Our member the Acorn CCS Project has moved decisively forward, signing up several prospective customers, and agreeing financial and operational agreements with Shell, a global pioneer of CCS. Its efforts mean a Scottish CCS Cluster, bringing together a wide range is stakeholders, is gaining considerable traction.
Since June, Acorn has made agreements with: Petroineos and INEOS, the operators of Scotland’s important Grangemouth site; the owners of two of St Fergus’s gas terminals; and the planned new low-carbon power plant at Peterhead.
Shell, meanwhile, has become a financial partner in the project and has also been appointed as Acorn’s CCS Technical Developer. The oil giant is now an equal partner in Acorn alongside Harbour Energy and Storegga, which, through its wholly owned subsidiary Pale Blue Dot Energy, is the project’s lead developer. The partners will develop Acorn – which involves both CCS and hydrogen projects - through to final investment decision, construction, operation and beyond.
Based in north-east Scotland, the Acorn CCS project is currently in the detailed engineering and design phase of development and hopes to be operational by the mid-2020s. As one of the UK’s most mature CCS projects, it has the potential to achieve more than half of the 10Mt/yr of CO2 storage by 2030 targeted in the UK Government’s Ten Point Plan.
Grangemouth, St Fergus and Peterhead agreements
With INEOS/Petroineos, the Acorn partners signed a Memorandum of Understanding (MoU) to develop a CCS system linking the Grangemouth refining and petrochemicals complex, one of Scotland’s biggest industrial facilities, to Acorn’s CO2 transport and storage hub. The initiative will cover the entire Grangemouth site and will enable the capture and storage of approximately one million tonnes a year of CO2 by 2027, with the scope to capture more in future.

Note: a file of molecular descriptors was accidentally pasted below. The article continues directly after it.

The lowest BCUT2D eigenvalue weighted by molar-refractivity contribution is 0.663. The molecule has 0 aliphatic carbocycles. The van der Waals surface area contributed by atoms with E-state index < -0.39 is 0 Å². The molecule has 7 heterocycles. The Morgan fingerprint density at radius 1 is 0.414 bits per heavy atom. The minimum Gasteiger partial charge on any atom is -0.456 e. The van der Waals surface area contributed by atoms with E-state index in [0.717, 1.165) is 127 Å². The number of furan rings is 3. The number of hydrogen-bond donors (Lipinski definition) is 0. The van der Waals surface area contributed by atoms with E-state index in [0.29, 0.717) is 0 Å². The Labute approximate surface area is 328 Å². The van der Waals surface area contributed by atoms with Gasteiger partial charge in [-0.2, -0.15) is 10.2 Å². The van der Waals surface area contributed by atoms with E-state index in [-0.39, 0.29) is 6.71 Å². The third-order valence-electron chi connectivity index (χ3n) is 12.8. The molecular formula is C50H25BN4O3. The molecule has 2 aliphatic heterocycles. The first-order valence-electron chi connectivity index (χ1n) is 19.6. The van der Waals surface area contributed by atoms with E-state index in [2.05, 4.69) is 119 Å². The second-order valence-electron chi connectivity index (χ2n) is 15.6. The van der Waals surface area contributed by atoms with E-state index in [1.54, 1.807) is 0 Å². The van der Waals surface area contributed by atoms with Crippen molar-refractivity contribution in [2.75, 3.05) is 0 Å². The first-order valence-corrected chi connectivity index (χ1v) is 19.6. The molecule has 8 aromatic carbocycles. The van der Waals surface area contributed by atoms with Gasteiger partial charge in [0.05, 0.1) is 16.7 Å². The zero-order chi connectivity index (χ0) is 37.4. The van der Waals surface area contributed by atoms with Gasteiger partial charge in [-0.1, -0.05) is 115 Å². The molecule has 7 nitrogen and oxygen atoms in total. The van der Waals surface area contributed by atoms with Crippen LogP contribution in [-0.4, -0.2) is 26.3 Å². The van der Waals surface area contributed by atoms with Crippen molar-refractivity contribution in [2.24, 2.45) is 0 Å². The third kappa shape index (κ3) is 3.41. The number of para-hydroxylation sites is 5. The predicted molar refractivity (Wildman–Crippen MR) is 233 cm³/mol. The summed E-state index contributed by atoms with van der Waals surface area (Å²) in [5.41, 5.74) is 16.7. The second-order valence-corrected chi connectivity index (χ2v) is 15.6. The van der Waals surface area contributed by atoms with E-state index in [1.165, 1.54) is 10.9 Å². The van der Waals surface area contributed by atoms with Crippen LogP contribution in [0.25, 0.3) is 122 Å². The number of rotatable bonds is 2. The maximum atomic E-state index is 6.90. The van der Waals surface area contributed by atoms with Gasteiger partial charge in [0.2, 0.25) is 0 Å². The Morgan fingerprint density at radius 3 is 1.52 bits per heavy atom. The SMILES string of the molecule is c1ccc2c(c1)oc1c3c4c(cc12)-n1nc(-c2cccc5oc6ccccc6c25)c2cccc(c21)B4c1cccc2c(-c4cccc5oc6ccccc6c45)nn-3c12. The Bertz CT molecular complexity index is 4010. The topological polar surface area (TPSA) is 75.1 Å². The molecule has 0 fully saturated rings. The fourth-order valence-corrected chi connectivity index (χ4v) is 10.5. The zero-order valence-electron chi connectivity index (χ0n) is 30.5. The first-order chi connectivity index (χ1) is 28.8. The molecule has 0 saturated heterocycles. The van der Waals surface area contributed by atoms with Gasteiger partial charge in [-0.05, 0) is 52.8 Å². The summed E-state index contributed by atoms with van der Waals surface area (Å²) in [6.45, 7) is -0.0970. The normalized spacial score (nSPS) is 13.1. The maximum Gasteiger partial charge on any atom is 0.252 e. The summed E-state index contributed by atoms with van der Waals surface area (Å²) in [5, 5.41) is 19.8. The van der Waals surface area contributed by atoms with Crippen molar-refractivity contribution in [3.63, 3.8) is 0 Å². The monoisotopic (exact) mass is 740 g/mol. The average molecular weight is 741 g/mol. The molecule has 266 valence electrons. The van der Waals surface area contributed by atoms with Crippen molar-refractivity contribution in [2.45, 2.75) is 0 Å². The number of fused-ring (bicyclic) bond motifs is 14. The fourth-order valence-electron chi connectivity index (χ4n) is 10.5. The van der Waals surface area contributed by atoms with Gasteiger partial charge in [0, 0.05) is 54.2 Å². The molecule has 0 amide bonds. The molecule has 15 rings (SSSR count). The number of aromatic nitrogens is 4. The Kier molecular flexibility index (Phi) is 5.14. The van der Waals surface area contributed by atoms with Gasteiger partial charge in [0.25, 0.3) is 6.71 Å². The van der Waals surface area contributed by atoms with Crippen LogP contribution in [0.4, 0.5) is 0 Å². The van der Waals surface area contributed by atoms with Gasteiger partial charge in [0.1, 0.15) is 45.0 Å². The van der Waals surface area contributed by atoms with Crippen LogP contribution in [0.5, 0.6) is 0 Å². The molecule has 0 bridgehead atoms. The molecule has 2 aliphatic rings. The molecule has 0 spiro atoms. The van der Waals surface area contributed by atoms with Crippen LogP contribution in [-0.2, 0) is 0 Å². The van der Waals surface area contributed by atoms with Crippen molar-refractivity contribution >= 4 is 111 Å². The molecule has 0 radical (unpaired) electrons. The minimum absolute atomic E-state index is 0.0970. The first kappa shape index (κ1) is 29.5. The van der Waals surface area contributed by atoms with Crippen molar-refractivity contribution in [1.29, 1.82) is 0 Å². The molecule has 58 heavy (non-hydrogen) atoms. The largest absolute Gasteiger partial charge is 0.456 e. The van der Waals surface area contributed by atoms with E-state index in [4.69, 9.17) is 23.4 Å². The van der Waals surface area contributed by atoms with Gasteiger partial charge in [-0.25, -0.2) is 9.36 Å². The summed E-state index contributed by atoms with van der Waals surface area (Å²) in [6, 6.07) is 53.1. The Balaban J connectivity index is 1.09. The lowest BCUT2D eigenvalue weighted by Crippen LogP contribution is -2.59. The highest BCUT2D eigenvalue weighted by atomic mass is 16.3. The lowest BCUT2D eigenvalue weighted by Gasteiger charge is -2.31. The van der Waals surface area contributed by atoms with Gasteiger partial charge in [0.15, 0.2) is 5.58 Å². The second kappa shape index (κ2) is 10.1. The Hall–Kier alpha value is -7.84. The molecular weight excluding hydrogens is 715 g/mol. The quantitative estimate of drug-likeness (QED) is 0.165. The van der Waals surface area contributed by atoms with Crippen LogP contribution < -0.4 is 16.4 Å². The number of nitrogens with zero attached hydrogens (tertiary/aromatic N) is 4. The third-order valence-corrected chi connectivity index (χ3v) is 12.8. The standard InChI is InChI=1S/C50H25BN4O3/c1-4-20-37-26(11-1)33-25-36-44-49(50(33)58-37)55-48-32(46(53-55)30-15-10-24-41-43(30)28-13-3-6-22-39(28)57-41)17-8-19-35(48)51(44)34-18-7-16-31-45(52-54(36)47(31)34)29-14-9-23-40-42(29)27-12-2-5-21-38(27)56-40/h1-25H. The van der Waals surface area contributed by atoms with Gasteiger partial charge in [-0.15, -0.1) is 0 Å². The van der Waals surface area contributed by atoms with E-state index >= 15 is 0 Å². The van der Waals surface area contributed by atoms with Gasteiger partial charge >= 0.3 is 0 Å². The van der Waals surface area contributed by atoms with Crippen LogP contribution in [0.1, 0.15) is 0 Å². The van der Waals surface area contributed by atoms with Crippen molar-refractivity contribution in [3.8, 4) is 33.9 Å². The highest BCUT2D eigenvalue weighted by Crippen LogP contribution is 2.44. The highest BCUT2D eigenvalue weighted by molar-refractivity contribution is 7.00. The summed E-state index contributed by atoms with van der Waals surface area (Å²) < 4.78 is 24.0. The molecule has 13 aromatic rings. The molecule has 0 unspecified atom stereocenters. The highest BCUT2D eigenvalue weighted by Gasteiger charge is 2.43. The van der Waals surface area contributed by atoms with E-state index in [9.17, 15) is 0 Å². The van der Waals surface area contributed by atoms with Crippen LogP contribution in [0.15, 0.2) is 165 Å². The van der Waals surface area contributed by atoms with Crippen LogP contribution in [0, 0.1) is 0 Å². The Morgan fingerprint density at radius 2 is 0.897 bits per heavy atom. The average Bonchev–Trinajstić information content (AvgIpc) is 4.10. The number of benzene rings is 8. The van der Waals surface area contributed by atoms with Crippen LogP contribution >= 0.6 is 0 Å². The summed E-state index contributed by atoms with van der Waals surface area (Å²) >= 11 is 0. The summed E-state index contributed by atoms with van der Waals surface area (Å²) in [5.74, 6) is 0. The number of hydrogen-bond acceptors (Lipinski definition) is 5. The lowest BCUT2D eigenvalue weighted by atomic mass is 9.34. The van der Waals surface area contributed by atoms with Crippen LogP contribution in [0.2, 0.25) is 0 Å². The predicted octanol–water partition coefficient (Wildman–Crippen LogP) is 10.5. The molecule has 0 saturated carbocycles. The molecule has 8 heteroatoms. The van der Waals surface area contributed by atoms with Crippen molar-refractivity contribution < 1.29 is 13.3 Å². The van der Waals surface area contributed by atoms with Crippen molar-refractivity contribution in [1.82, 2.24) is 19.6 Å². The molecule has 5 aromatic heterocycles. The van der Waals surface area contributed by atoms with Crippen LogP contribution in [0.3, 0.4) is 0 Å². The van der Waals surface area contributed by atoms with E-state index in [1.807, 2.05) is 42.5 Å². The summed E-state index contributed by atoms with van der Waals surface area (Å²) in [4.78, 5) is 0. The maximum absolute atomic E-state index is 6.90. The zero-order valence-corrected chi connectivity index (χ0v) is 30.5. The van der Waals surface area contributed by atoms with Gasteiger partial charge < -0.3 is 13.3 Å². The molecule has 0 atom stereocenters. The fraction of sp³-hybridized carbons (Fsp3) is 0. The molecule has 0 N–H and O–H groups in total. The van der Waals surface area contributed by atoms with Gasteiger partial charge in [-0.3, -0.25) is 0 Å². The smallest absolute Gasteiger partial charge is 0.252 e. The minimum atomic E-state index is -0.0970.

Acorn also signed an MoU with SEGAL (Shell and ExxonMobil), and with FUKA (North Sea Midstream Partners), which own two of St Fergus’s three gas terminals, on plans to capture existing CO2 emissions from their operations. Together, the three terminals process 35% of the natural gas that feeds into the UK’s National Grid. Emissions can be liquefied and transported via ship to the deep-water port at nearby Peterhead before being piped offshore for permanent storage using existing oil and gas infrastructure.
Nick Cooper, CEO Storegga, described agreeing the MoU with the terminals as “momentous”.
“Signing the MoU to begin this important work on the St Fergus CO2 emissions represents a key milestone for the Acorn Project and its ability to deliver progress towards the UK’s net zero goals,” he said. “These emissions should be the first of many as we plan to scale the project to store more than 20 million tonnes a year of CO2 emissions from Scotland, the UK and potentially Europe by the mid-2030s.”
Finally, Acorn formed an alliance with the new low-carbon power plant being planned by SSE Thermal and Equinor in Peterhead, on the coast a few miles south of St Fergus. The alliance will see the 900MW gas-fired power station’s captured emissions piped into Acorn’s CO2 transport and storage infrastructure, making the project another key early Acorn customer.
Back the Scottish Cluster
With momentum for Acorn and for CCS in Scotland building, the Acorn partnership is a key driver in the Back the Scottish Cluster campaign, launched in May to raise awareness of, and build support for, CCS/CCUS in Scotland and beyond. It is hoped that by 2030, the Scottish Cluster will include nine different UK CO2 sources. This will include the Acorn initiatives described above as well as hydrogen generation and the deployment of Direct Air Capture (DAC) technology. Storegga has begun work on the latter: in June, it announced plans for the first large-scale DAC facility of its kind, also based in north-east Scotland.
“DAC technology is critical to remove large quantities of CO2 from the atmosphere. The development of a DAC facility in the UK will put our country on the map as being at the forefront of net negative technologies,” said Nick Cooper, Storegga CEO.
Map: Courtesy of Acorn Project